The president is elected. Congresspersons are elected. Ideally, they are supposed to carry out the will of the people - as nebulous as that concept may be - as their representatives. As the civil-military divide increases, you have an electorate that doesn't know the requirements of their nation's security and the needs of the military that provides it. The civilian leaders of the executive and legislative branches as well suffer from this divide as more now than ever, they have chosen to focus predominantly on domestic affairs. They themselves have become ignorant of military affairs, and this has created a lack of confidence in their abilities in the eyes of the public. As a result, they dictate general policies for the military to carry out without an effective understanding of the long-term effects of those policies on military readiness. They then require the military's spokesmen to support those policies and leverage the military's good image to gain the people's placid acceptance.
“Respect for the American military is widespread, but the public’s knowledge of the military is shallow… It contributes to strategic incoherence, encouraging politicians to consider their strategic choices hemmed in by public opposition and to shift responsibility for winning policy argument onto the military.”
Difficulty in Sustaining the War Effort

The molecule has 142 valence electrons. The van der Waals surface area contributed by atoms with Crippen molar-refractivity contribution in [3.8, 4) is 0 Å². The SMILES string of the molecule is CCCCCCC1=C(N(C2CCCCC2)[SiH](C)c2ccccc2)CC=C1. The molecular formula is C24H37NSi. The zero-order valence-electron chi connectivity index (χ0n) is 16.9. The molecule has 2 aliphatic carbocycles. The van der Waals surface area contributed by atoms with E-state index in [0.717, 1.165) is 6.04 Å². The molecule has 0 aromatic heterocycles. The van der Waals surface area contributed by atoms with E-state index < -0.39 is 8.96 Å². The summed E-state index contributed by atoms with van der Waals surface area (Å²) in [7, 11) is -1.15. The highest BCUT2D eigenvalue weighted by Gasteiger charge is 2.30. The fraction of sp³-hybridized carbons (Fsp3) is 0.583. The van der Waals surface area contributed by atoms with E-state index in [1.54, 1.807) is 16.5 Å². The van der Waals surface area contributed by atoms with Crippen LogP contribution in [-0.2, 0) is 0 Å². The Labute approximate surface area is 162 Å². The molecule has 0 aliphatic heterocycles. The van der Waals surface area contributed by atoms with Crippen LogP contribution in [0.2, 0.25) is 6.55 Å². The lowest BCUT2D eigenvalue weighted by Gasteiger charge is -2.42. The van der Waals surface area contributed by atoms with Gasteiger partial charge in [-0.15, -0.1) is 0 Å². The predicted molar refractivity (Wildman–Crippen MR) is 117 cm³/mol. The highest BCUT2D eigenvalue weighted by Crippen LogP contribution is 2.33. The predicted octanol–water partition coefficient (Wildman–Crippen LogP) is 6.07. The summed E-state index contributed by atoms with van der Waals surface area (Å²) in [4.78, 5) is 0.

Conflicts are as diverse as business endeavors. There are different desired ends, unique operational and mission requirements, and these together can impact what is required to achieve those ends. Civilian political leaders have to balance both domestic and foreign policy requirements, while the military leaders provide their uncensored and honest assessments of military realities. In our history, often military leaders provided estimates for military forces necessary for campaign victories that were too high for those civilian leaders to accept. They would have to curtail the military's numbers, at the detriment to the success of operations.
For civilian leaders and the public that elects them, there is danger in failing to understand the nature of wartime operations and the uncertainty that it creates. Battles can be relatively easy to plan for desired effects. Still, the campaigns necessary to shape an environment, to shape a war, are so complex that other than resources, the most crucial aspect is time. Warfare is a "whole of government" activity, and while the military can be relied on to carry on the fight indefinitely we can't guarantee the civilian government and the electorate can do so as well. Failure to keep the people engaged falls on the shoulders of civilian leaders.
“Political leaders just are not expending the effort to change attitudes; they are instead decrying their lack of public support to justify inaction. But by expending political capital to engage and educate the public, political leaders could create larger decision space: they could expand their strategic options by fostering an educated public and choosing strategically sound courses of action that would draw and sustain public support.”
But military leaders - and military members as a whole - can help support this by educating the populous of the harsh realities of conflict and the uncertainty of warfare. Hopefully, War Is My Business helps in this effort.
Imposing Social Policies to the Detriment of Military Capabilities